Marijuana powered media company Top Tree puts down roots on Capitol Hill

14344906_1751160281801142_1287610356336041428_nThis post has been updated with information from Top Tree’s management

A new media venture powered by Seattle’s burgeoning legal cannabis culture is hard at work on Capitol Hill in a space that was once home to an upstart campaign headquarters and an equally rebellious drag queen-inspired cosmetics company.

Top Tree, a marijuana-focused culture magazine and digital advertising agency, has quietly moved into the overhauled retail space at Pike and Boylston formerly home to the Bernie Sanders campaign’s Seattle headquarters and, before that, Jen’s House of Beauty. Glimpses of the now-bustling office can be seen through the art wrap-coated windows. A new keyless security panel guards the front door that had become a favorite camping spot for people on the street in the months since the campaign workers departed earlier this year.

“It’s definitely changed,” Top Tree director of operations Benito Ybarra tells CHS of the neighborhood he grew up hanging out in. “But to be represented on Capitol Hill and on Pike Street specifically, we’re very proud of that.”

While its office space is secreted away, Top Tree’s presence on Capitol Hill is unmissable. The company has been responsible for the series of large murals on the E Pike wall of Neumos since summer — including a recent edition featuring Mariner great and Seattle icon Ken Griffey Jr. Meanwhile, stacks of the free zine-sized publication with day glo colors, a healthy selection of local advertising, and trippy cover imagery can be found in cafes and shops across the neighborhood and beyond.

“I always believed in being physically real for people,” Ybarra said.

The media venture is cut from the new cloth of advertising-forward, full-service business relationships with the industry and culture it covers. “Top Tree Agency is focused on bringing top shelf content and fresh branding to businesses in the recreational cannabis market,” its site expounds. The corporation is owned by Texan Jonathan Lepow, listed as its “Officer,Partner,President,Chairman” in state records.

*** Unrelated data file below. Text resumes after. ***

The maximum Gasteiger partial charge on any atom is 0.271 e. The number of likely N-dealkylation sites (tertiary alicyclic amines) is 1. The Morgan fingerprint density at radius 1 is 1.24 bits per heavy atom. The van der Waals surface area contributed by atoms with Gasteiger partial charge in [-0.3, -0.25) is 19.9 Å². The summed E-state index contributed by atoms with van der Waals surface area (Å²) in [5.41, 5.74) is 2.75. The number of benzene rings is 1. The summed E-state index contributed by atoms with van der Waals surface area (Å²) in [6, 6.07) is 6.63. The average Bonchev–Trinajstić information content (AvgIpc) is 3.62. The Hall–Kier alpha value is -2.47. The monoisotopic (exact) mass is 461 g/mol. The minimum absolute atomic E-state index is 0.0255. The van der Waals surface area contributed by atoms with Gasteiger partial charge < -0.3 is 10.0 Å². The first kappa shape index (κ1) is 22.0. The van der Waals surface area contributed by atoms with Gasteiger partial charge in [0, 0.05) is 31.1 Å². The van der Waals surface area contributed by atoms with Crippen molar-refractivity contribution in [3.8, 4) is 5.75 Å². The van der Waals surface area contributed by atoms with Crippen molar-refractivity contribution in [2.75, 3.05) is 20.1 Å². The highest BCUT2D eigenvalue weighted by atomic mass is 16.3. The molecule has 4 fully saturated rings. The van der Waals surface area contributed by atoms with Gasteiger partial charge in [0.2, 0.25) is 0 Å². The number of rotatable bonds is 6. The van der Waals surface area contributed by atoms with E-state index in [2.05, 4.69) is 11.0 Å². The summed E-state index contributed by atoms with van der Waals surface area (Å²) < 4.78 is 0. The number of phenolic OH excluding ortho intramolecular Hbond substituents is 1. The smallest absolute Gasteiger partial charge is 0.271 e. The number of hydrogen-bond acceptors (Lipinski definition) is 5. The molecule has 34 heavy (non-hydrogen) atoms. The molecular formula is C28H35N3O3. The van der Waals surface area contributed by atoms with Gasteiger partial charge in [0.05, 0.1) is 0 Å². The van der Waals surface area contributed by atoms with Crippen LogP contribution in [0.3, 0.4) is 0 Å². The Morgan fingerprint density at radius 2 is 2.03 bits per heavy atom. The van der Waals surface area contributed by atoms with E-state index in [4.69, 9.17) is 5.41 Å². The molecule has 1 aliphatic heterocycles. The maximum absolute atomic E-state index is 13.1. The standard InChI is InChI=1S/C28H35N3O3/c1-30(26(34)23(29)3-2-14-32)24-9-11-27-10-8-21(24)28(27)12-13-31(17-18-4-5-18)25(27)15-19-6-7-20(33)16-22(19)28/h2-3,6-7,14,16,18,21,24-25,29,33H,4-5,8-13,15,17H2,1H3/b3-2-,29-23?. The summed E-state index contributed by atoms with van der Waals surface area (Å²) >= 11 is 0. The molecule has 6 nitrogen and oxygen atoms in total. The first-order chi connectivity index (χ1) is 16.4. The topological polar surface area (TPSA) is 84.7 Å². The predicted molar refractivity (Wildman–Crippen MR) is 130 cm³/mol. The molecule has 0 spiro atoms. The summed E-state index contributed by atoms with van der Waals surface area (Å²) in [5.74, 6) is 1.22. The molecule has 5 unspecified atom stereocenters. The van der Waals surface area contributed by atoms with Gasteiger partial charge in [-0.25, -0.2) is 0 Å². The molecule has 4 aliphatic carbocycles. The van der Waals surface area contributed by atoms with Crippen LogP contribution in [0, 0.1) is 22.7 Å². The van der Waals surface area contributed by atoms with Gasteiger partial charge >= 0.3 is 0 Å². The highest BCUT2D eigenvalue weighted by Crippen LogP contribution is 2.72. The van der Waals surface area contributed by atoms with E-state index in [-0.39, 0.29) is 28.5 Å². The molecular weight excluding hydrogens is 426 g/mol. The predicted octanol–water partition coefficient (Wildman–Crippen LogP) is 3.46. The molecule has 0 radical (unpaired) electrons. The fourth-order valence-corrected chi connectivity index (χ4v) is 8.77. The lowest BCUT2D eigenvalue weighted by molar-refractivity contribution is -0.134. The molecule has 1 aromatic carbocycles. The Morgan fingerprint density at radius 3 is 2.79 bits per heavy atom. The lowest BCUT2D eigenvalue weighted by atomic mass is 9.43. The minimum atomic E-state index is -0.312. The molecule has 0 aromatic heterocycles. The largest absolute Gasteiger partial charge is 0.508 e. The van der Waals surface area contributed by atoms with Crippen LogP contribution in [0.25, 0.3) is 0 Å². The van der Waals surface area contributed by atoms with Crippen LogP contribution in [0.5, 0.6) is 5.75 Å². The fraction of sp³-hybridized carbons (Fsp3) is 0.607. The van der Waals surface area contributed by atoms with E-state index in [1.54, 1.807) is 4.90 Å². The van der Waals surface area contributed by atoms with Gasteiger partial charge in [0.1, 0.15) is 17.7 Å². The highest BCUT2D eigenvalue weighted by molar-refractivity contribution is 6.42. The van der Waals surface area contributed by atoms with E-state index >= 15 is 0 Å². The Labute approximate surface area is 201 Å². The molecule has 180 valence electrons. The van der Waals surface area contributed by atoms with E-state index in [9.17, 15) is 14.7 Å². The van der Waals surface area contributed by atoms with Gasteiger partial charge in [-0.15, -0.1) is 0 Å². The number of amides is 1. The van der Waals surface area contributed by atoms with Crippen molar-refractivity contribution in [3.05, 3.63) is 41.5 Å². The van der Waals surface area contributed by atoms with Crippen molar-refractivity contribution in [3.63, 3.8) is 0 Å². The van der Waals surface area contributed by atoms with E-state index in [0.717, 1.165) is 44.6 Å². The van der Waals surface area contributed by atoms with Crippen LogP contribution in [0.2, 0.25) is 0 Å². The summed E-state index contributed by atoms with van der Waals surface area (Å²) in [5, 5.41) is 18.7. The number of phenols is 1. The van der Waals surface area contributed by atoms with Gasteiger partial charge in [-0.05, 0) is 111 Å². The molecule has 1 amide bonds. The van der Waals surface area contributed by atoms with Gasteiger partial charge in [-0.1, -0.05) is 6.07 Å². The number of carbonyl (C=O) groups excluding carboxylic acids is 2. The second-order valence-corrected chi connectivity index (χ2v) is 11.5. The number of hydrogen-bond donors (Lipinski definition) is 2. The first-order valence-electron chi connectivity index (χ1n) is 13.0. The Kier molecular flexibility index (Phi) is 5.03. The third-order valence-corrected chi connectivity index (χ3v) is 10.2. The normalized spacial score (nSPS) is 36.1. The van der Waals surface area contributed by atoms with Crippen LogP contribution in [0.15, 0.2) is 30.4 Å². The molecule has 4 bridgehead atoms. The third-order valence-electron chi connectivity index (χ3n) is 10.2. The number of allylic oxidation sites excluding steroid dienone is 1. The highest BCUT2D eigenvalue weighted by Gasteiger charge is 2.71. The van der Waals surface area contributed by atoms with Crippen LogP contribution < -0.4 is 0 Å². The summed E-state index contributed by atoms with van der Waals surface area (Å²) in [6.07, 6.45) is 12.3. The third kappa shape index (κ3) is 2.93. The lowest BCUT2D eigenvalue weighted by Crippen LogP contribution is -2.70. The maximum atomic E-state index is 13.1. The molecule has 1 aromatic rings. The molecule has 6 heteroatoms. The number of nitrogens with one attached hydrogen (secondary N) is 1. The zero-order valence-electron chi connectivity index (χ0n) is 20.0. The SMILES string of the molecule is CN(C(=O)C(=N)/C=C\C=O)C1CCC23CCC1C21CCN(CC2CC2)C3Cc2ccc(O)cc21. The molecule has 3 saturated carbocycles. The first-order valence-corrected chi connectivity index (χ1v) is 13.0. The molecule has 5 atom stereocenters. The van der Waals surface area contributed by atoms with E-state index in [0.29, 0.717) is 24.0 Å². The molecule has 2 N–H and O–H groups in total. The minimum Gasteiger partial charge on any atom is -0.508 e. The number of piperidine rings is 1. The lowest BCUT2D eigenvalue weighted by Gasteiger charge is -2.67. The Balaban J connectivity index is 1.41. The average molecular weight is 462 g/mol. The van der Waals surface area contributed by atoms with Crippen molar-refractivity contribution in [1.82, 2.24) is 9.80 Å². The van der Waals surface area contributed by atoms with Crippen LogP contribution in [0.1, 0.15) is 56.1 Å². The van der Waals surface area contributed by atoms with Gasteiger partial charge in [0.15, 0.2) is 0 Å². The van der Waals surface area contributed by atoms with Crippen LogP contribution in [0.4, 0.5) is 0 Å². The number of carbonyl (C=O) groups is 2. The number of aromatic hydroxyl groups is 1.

The entrepreneur tells CHS he came to work with a group of Seattleites on a pot magazine and media company thanks to his little brother’s connections and immersion in Seattle culture. Layne Schmerin arrived in the city to work on social media for Macklemore and eventually convinced his Houston-based older brother — “I know you personally appreciate the industry,” Lepow recalls from business pitch — to get in on the booming legal cannabis industry.

Ybarra and Lepow previously worked to build another weed infused periodical, PDA Magazine, and the Belltown clinic at its core with marijuana-focused entrepreneur Joshua Berman. Ybarra said the PDA clinic was a trailblazer in medical marijuana but got left behind in the green rush of I-502. “We weren’t lucky enough,” the tells CHS. “Opening a store would have been our primary goal.”

Instead Ybarra, Lepow and a team of around a dozen designers, artists, and producers find themselves on a higher mission.

“There are limitations to what marijuana companies can say or do,” Ybarra said. “People need creative ways to get the word, get their brands out.” Ybarra said Top Tree’s vision is to also help guide the industry to do things the right way and strive for the diversity and philosophical approach he says was more prevalent before the medical marijuana community was reformed and transitioned to mix into I-502’s retail framework.